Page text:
Smoking harms pretty much every organ in the body. It's been linked to lung cancer, heart disease, and, perhaps most disconcerting, the atrophy of brain tissue in the cortex. (That's the wrinkled outer layer of tissue through which we sense our environment, form memories, and generate thoughts.) Fortunately, a new study published today in Molecular Psychiatry finds that, after quitting, the smoking-induced winnowing of brain tissue may be reversed over time.
“In the last 10 years or so there’s been accumulating evidence that the brain has much more plasticity than we thought,” says Sherif Karama, an assistant professor of psychiatry at McGill University in Canada and lead author of the study. “When you stop smoking there seems to be some form of recovery for other organs, so this made me wonder if we wouldn’t find the same kind of effect in the brain.”
In 1947, about 95 percent of 11-year-olds in Scotland were cognitively tested as part of a nationwide census. Those tests were never followed up on, according to Karama, but his co-author, Ian Deary, a psychology professor at Edinburgh, tracked down those testing subjects six decades later.
To find out, Karama and his colleagues at the University of Edinburgh turned to an old survey. In 1947, about 95 percent of 11-year-olds in Scotland were cognitively tested as part of a nationwide census. Those tests were never followed up on, according to Karama, but his co-author, Ian Deary, a psychology professor at Edinburgh, tracked down those testing subjects six decades later. During this second wave of testing, Karama and the researchers used magnetic resonance imaging to measure cortical thickness in 504 of the remaining Scottish cohort, now in their early 70s, that included smokers, ex-smokers, and those who had never smoked.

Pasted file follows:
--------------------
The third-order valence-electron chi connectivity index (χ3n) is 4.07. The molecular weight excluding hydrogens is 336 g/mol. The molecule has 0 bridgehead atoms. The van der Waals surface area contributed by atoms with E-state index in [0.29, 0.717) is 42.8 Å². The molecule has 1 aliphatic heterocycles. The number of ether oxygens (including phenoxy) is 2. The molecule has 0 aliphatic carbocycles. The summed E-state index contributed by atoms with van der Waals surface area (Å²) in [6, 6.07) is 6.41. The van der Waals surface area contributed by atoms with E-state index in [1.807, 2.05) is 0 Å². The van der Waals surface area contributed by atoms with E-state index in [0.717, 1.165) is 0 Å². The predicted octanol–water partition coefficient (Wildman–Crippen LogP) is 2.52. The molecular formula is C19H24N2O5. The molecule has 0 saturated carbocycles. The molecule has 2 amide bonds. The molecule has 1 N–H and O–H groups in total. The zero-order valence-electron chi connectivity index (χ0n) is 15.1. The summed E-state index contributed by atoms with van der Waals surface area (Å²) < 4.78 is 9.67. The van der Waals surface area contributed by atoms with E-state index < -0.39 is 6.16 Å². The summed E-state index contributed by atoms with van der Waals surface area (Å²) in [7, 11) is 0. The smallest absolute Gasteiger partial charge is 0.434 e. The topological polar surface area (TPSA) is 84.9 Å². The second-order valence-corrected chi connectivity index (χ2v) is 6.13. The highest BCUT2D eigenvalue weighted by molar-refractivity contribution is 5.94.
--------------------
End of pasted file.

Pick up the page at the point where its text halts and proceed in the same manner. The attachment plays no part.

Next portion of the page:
As expected, they found that current smokers had a thinner cortex than participants that had never picked up the habit. The thinning had occurred throughout the cortex, mostly sparing regions involved in movement and eyesight but hitting the prefrontal cortex—a region associated with personality, emotional stability, and socially appropriate behavior—fairly hard. Ex-smokers fell in between, with less cortical thickness than non-smokers but more than those who still smoked. And the longer it had been since an ex-smoker had given up the habit, the more it seemed cortical thickness had rebounded. While it is normal for brain tissue to wither along with the rest of our aging bodies, overall, the researchers found that the rate of smoking-induced thinning was roughly double the normal rate for aging adults.
“It’s a cross sectional study, and all we can do is infer from this kind of snap shot of one time point, that this this accelerated rate of thinning is due to smoking,” Karama says. But the team has already subjected the Scottish test group to a third wave of testing, three years after the initial follow up MRIs were taken, which will allow the researchers to follow the rates of thinning as the years go on.